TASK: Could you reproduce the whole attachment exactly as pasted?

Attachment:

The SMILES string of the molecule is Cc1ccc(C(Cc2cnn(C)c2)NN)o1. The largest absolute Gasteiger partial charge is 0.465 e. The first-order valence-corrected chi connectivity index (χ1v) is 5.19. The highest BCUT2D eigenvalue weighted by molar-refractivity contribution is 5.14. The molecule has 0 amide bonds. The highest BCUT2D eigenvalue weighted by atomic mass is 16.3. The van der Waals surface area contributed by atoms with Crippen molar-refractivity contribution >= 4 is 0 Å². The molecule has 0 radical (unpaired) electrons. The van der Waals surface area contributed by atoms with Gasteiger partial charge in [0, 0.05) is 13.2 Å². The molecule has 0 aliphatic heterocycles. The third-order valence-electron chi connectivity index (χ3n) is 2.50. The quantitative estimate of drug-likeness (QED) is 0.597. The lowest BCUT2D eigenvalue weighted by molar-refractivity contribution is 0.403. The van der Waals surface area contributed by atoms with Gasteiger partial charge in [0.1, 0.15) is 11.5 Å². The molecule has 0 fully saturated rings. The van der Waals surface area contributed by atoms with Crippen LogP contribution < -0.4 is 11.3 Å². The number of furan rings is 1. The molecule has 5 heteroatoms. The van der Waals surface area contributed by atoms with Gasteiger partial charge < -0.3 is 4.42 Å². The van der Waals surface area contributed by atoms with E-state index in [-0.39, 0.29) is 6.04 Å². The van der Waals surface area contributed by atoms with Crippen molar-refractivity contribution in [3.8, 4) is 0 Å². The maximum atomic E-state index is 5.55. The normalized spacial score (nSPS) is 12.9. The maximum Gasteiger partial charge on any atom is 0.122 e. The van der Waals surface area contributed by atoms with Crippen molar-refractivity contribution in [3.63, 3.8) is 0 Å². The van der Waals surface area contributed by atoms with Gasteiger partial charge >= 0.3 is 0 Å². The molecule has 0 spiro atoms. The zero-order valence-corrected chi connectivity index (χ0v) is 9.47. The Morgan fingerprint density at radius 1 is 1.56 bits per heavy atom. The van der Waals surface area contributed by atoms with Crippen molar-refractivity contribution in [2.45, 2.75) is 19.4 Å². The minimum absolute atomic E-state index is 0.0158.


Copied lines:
The SMILES string of the molecule is Cc1ccc(C(Cc2cnn(C)c2)NN)o1. The largest absolute Gasteiger partial charge is 0.465 e. The first-order valence-corrected chi connectivity index (χ1v) is 5.19. The highest BCUT2D eigenvalue weighted by molar-refractivity contribution is 5.14. The molecule has 0 amide bonds. The highest BCUT2D eigenvalue weighted by atomic mass is 16.3. The van der Waals surface area contributed by atoms with Crippen molar-refractivity contribution >= 4 is 0 Å². The molecule has 0 radical (unpaired) electrons. The van der Waals surface area contributed by atoms with Gasteiger partial charge in [0, 0.05) is 13.2 Å². The molecule has 0 aliphatic heterocycles. The third-order valence-electron chi connectivity index (χ3n) is 2.50. The quantitative estimate of drug-likeness (QED) is 0.597. The lowest BCUT2D eigenvalue weighted by molar-refractivity contribution is 0.403. The van der Waals surface area contributed by atoms with Gasteiger partial charge in [0.1, 0.15) is 11.5 Å². The molecule has 0 fully saturated rings. The van der Waals surface area contributed by atoms with Crippen LogP contribution < -0.4 is 11.3 Å². The number of furan rings is 1. The molecule has 5 heteroatoms. The van der Waals surface area contributed by atoms with Gasteiger partial charge < -0.3 is 4.42 Å². The van der Waals surface area contributed by atoms with E-state index in [-0.39, 0.29) is 6.04 Å². The van der Waals surface area contributed by atoms with Crippen molar-refractivity contribution in [3.8, 4) is 0 Å². The maximum atomic E-state index is 5.55. The normalized spacial score (nSPS) is 12.9. The maximum Gasteiger partial charge on any atom is 0.122 e. The van der Waals surface area contributed by atoms with Crippen molar-refractivity contribution in [3.63, 3.8) is 0 Å². The van der Waals surface area contributed by atoms with Gasteiger partial charge >= 0.3 is 0 Å². The molecule has 0 spiro atoms. The zero-order valence-corrected chi connectivity index (χ0v) is 9.47. The Morgan fingerprint density at radius 1 is 1.56 bits per heavy atom. The van der Waals surface area contributed by atoms with Crippen molar-refractivity contribution in [2.45, 2.75) is 19.4 Å². The minimum absolute atomic E-state index is 0.0158.